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A Maryland company wound up paying $10.3 million under the False Claims
Act to resolve allegations that it double billed Medicare for splints.
According to DOJ, Dynasplint Systems, Inc., was submitting claims for
splints for patients who were in skilled nursing facilities. The problem?
The Government
already was paying the skilled nursing facilities (SNFs) a set rate that included supplies
like splints, so it wound up double-paying. The whistleblower who filed
the lawsuit received $1.98 million for helping the Government get its
money back.

As a lawyer who represents whistleblowers, I have written a series of blogs
about fraud related to SNFs, which Medicare says is costing taxpayers
a billion dollars a year. One of the classic types of fraud is “unbundling,”
and this case illustrates how unbundling can cost the Government when
it pays for supplies and services for patients at a skilled nursing facility.

The Case

Medicare pays SNFs a single, bundled rate to care for patients, and that
rate is supposed to cover everything the patient needs — including
splints. According to Medicare, Dynasplint was billing Medicare for splints
it provided for patients in SNFs, even though Medicare already had paid
the SNF for them. The DME supplier got away with the scheme, DOJ said,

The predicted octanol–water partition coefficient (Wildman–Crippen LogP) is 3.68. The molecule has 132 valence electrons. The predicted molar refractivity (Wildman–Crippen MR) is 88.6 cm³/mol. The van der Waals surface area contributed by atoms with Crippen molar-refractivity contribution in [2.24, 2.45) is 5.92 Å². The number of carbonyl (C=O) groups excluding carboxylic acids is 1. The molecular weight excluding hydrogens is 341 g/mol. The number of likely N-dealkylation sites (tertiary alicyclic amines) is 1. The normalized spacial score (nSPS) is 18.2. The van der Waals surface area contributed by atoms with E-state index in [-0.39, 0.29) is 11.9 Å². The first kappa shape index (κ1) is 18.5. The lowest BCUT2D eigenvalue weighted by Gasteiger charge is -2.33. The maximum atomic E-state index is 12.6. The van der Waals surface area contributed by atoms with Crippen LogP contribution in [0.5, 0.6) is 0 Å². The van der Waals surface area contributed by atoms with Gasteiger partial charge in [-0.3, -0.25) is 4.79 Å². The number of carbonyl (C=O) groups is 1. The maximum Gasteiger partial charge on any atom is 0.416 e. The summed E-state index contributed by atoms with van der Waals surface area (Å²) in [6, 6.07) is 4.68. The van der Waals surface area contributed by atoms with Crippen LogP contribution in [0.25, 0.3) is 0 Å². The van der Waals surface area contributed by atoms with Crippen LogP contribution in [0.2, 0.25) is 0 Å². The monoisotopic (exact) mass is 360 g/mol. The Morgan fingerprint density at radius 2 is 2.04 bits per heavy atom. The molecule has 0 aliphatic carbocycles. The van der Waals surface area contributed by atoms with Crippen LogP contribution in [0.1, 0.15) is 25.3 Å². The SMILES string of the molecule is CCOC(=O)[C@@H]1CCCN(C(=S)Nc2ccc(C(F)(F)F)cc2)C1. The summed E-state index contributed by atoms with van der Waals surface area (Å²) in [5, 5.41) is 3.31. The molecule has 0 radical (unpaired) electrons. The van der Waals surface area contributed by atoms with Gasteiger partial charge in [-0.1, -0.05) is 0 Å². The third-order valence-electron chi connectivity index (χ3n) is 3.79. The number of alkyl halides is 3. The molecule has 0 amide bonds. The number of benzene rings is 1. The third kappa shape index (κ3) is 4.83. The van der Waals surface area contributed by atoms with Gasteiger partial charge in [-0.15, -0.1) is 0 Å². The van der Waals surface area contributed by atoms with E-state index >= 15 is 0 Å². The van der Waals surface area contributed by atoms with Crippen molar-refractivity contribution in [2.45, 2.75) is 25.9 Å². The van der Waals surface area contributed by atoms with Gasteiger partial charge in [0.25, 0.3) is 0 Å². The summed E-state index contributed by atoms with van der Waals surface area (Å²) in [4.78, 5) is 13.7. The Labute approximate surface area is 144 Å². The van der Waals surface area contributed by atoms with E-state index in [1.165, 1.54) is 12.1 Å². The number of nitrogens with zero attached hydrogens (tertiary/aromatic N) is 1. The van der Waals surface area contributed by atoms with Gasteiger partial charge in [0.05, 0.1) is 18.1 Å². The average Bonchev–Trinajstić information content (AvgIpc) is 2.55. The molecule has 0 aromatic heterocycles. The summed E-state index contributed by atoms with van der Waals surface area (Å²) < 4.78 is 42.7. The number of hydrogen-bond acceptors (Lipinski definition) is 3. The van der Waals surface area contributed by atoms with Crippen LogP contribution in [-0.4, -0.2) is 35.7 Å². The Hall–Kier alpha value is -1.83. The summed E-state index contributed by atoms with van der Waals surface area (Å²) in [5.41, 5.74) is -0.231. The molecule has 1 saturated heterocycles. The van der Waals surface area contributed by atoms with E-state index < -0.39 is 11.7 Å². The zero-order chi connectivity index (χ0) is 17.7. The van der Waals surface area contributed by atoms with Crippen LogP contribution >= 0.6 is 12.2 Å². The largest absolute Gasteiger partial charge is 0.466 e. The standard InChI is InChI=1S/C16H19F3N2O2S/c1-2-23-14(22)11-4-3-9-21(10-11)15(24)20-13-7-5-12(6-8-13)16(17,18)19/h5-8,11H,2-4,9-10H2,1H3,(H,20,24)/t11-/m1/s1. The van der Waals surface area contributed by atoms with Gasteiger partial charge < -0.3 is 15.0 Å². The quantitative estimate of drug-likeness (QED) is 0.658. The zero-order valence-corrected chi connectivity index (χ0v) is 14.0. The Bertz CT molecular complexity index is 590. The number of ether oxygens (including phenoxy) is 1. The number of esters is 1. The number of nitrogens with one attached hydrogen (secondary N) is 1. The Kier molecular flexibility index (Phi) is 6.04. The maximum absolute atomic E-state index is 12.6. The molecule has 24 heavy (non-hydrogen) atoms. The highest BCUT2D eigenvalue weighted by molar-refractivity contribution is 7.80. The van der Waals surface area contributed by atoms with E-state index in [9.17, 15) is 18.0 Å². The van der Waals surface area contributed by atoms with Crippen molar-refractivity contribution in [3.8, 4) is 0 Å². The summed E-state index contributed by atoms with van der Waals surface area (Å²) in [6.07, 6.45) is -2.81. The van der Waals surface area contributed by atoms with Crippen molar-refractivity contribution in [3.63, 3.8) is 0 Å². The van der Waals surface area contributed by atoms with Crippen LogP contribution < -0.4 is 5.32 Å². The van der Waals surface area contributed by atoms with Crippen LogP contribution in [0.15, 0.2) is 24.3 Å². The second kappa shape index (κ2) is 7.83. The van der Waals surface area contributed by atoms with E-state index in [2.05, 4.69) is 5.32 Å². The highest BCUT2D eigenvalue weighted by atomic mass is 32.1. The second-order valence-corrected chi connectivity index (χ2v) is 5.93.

because it falsely claimed that the patients lived at home or in facilities
other than SNFs.

What is “Unbundling” Fraud?

When it pays for some services, Medicare “bundles” the rate
that it pays, which means it pays a single rate for a group of services
or items. When a provider tries to charge more by charging for each service
or item individually, Medicare calls that “unbundling” —
and refuses to pay.

Medicare Bundles the Rate Payment for SNF Patients

At a cost of $529 million annually, Medicare covers up to 100 days in a
skilled nursing facility for patients who need post-acute care. On average,
Medicare winds up paying for 30 days per patient, according to a report
published in Health Care Finance Review.

Rather than pay for each service and supply individually, Medicare pays
skilled nursing facilities a bundled rate to care for a patient. The rate
varies depending on the needs level of the patient, but regardless of
where the patient winds up on the rate scale, the rate is supposed to
cover all of the services and supplies the patient needs while living
at the SNF.

Whistleblower Gets At Least $1.98 Million

Meredith Deane, a former Dynasplint employee, initially filed the suit
as a whistleblower under the False Claims Act. Under the FCA, a whistleblower
is called a “relator.” Deane had been a sales executive for
Dynasplint. The FCA statute entitles a whistleblower to between 15% and
30% of what the Government recovers because of the lawsuit filed by the
whistleblower (between 15% and 25% if the Government “intervenes”
in the case, and 25% to 30% if the Government does not). Deane received
$1.98 million of the settlement, which is 19.25% of the settlement.

President of Company Also Settled

The company, Dynasplint Systems Inc., and its founder and president, George
Hepburn, were both cited in the FCA lawsuit, which was filed in the Eastern
District of Louisiana. The Government recouped part of its money by suspending
payments to Dynasplint. As part of the settlement, Dynasplint agreed it
would forfeit $8.5 million in payments that were being withheld by the
Government.

Dynasplint and Hepburn denied liability.